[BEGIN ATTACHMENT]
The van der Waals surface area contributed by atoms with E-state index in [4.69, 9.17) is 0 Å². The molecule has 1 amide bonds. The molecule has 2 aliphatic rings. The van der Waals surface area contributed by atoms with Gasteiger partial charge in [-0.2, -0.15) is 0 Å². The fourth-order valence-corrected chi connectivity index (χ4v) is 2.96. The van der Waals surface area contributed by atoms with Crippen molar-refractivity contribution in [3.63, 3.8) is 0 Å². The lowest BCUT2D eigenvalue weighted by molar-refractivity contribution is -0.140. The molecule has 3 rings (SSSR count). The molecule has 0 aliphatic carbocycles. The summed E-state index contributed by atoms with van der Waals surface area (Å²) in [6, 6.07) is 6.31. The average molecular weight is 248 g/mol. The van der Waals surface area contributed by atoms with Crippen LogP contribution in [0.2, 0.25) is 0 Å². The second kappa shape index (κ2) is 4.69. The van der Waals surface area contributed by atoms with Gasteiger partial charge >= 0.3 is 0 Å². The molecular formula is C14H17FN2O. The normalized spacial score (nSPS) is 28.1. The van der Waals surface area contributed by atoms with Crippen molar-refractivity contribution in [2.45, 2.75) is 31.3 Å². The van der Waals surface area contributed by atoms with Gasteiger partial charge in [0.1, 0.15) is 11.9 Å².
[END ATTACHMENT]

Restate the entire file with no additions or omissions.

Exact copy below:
The van der Waals surface area contributed by atoms with E-state index in [4.69, 9.17) is 0 Å². The molecule has 1 amide bonds. The molecule has 2 aliphatic rings. The van der Waals surface area contributed by atoms with Gasteiger partial charge in [-0.2, -0.15) is 0 Å². The fourth-order valence-corrected chi connectivity index (χ4v) is 2.96. The van der Waals surface area contributed by atoms with Crippen molar-refractivity contribution in [3.63, 3.8) is 0 Å². The lowest BCUT2D eigenvalue weighted by molar-refractivity contribution is -0.140. The molecule has 3 rings (SSSR count). The molecule has 0 aliphatic carbocycles. The summed E-state index contributed by atoms with van der Waals surface area (Å²) in [6, 6.07) is 6.31. The average molecular weight is 248 g/mol. The van der Waals surface area contributed by atoms with Crippen LogP contribution in [0.2, 0.25) is 0 Å². The second kappa shape index (κ2) is 4.69. The van der Waals surface area contributed by atoms with Gasteiger partial charge >= 0.3 is 0 Å². The molecular formula is C14H17FN2O. The normalized spacial score (nSPS) is 28.1. The van der Waals surface area contributed by atoms with Crippen molar-refractivity contribution in [2.45, 2.75) is 31.3 Å². The van der Waals surface area contributed by atoms with Gasteiger partial charge in [0.1, 0.15) is 11.9 Å².